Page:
We rarely feature pieces that star the same talent, and if we do, we try to separate them by more than a couple of weeks, but Jenny Donheiser’s performance in it is so diametrically opposed to her flatulent turn in Pumbucha that we thought we’d give ourselves a pass. Besides, Donheiser is only one half of the story this week, as she plays opposite Orange Is the New Black’s Constance Shulman on the eve of her mother’s funeral. It’s a raw pairing that’s as funny as it is heartbreaking.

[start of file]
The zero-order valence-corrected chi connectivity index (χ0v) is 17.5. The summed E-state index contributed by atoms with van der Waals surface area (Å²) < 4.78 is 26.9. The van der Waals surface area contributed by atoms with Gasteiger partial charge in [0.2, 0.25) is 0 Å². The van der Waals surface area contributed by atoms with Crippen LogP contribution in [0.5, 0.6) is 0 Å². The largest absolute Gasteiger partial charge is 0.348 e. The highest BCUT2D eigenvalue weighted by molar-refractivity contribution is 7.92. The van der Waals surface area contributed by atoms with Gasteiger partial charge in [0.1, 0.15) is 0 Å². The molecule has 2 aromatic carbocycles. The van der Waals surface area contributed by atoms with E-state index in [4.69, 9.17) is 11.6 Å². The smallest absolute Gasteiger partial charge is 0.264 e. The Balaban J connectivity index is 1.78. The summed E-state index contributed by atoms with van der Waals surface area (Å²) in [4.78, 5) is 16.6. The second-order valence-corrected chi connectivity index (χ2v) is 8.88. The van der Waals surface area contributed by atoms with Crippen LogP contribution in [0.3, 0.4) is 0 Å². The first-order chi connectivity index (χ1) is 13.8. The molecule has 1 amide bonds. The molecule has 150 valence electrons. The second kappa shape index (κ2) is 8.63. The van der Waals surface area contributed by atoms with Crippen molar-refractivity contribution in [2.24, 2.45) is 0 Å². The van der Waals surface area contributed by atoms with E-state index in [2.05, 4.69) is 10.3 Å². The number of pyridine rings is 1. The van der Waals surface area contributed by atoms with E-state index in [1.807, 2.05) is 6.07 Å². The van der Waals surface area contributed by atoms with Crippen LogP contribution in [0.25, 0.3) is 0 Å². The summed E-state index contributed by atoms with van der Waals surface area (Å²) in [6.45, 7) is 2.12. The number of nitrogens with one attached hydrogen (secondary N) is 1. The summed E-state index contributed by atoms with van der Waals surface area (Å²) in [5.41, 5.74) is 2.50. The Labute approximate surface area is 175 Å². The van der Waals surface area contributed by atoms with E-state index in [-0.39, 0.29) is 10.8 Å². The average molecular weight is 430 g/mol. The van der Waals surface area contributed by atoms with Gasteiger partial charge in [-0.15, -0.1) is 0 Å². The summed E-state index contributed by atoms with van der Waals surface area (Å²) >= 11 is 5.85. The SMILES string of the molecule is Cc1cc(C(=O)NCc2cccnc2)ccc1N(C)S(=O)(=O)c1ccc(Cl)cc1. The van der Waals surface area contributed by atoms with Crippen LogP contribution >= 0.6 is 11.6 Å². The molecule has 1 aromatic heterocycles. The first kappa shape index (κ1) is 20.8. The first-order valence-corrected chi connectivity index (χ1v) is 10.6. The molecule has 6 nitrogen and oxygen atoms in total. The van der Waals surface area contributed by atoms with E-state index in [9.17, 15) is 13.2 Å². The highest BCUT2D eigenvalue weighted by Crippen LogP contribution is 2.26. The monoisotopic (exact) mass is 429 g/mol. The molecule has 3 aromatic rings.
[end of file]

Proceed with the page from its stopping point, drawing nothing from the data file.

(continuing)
Directed by Lisa Maria Hall, Mama Jane sees a bohemian mother visiting her 20-something daughter’s New York hovel as the two prepare for the next day’s funeral of one generation’s mother and the other’s grandma. For almost the entire film, we’re confined to the tiny apartment as mother and daughter pass small judgments back and forth about the corporeal and the theoretical, the cleanliness of the space, and the fraud of one’s southern accent. Hall builds on the duplicitousness of every comment, every look, as she mounts a subtle but stirring commentary about what happens when generations come together, especially to talk about other generations. Mama Jane is the kind of short comedy made for art houses and festivals, because it’s not just a comedy. It’s a window into a fraught moment, a record of the bittersweet toggling between smoking-a-cig-with-your-kid levity and what must always lie beneath.
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